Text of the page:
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Death of a shareholder: who owns the shares?

Published:  Nov 10, 2022
Suzanne Worthington
Suzanne Worthington

Here at SeedLegals, we sometimes get asked what to do when a shareholder dies. No matter how close you were to the shareholder who’s passed away, it’s a difficult time. Especially so of course for their family – who have the extra burden of the mountain of tedious admin. 

In these situations, you’ll want to help get things sorted out as quickly as possible so you’ll need to become familiar with the relevant legal procedures. In this article, we set out the general rules about share ownership when a shareholder dies.


Shares pass to the ‘personal representative’

The entire estate of the deceased will be administered by a ‘personal representative’ – the PR.

  • If the deceased left a will, the PR can be named in a will – if so, the PR is known as the ‘executor’.
  • If the deceased didn’t leave a will, an administrator is appointed as the PR.

The ownership of the deceased’s shares passes to the PR – this is called the ‘transmission’ of shares.

However, this transmission isn’t a run-of-the-mill share transfer. By law, it happens automatically so a J30 form (Stock Transfer form) isn’t necessary.
Importantly, PRs don’t automatically become shareholders – they can choose to be registered as a shareholder, which is common where the PR is a spouse or another heir. Or, the PR may choose to transfer the shares to an heir of the deceased.

Usually PRs leave the shares registered in the deceased’s name during the administration of the estate, and afterwards they become a shareholder themselves. Then they’d transfer the shares to beneficiaries identified in the will, or sell the shares to a third party.


Check your company’s Articles

It’s important to check your company’s Articles of Association because it might contain provisions which could affect what the PR can do with the shares. For example, do the directors have the right to refuse to register a transfer? Or are there pre-emption provisions?

The provisions in your Articles could restrict or inhibit a PR’s right to be registered as a shareholder or to transfer the legal title of shares from the deceased to the beneficiary named in the will.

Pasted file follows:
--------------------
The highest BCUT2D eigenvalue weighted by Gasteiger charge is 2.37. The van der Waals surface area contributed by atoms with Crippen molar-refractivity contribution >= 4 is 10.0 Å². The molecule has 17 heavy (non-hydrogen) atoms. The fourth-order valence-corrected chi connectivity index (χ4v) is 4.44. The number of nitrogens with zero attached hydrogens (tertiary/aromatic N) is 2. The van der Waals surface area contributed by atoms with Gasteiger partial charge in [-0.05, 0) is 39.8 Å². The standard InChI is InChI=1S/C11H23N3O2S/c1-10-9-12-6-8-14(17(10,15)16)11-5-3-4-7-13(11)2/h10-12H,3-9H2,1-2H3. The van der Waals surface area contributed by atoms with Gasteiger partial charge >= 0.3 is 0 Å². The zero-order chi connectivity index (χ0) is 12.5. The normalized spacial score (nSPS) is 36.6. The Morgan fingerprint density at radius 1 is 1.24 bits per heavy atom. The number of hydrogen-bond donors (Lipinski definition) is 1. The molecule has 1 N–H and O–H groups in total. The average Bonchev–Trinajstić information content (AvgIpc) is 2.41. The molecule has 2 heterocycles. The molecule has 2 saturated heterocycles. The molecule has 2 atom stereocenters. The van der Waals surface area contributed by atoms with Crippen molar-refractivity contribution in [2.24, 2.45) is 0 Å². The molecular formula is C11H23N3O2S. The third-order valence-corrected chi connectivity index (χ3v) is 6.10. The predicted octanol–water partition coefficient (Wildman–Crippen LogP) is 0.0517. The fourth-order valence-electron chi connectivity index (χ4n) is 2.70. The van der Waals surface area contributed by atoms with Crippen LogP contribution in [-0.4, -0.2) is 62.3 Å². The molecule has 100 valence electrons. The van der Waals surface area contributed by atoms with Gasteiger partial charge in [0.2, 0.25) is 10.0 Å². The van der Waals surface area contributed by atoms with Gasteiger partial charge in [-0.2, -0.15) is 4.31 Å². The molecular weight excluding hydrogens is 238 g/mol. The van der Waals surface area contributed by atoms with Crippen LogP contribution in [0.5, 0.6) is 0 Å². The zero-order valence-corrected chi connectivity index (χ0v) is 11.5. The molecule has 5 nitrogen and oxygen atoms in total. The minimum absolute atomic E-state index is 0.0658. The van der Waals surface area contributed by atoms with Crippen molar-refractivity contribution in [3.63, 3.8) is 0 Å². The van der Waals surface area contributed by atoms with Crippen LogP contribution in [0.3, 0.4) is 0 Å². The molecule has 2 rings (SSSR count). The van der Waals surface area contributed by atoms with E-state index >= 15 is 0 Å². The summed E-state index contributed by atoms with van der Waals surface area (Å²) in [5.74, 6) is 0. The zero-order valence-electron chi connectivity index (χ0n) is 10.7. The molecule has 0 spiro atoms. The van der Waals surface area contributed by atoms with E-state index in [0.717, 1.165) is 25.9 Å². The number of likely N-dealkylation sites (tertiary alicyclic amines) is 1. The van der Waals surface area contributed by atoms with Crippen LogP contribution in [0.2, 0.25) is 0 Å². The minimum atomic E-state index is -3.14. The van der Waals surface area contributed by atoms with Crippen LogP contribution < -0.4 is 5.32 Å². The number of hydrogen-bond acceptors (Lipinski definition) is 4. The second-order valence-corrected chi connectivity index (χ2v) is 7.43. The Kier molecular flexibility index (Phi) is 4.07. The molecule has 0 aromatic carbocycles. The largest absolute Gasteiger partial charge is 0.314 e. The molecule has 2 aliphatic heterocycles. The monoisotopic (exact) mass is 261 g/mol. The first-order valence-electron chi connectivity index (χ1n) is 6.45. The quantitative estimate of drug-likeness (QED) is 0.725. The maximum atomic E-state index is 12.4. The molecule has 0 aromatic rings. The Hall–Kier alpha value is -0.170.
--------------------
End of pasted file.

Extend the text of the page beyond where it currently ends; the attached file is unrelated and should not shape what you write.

Plan what happens when a shareholder dies
Just like making your own will sets out your plans and gives you peace of mind, it can be helpful to discuss and set down in your documents what happens when a shareholder in your company dies.
The place to start is your Articles of Association - ask a lawyer to review them with you.


Request proof and register the new shareholder

Before the new shareholder can be entered into your company’s register, you must receive – and you’re obliged to accept – any document that’s sufficient evidence of probate or administration of the estate. This is the required proof that the PR is entitled to the deceased shareholder’s shares.

Most Articles of Association, including the Model Articles, have provisions setting out the procedure for registering a new shareholder.


Consult a specialist

It can be tricky to work out what to do with the deceased’s shares so we recommend that you and the PR talk to a probate specialist or lawyer.

Make sure you have your company’s Articles of Association ready to share with the PR and probate specialist.

We’re here to help

If you’re a SeedLegals member and one of your shareholders has died, click the chat button (bottom right of this screen) to message our team – we’ll be happy to introduce you to a trusted family lawyer who can advise on what’s possible so you can decide what’s best to do.


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Employment Agreements
Suzanne Worthington

Suzanne Worthington

Sooze is our Senior Writer. She's obsessed with making complicated things easy to understand.
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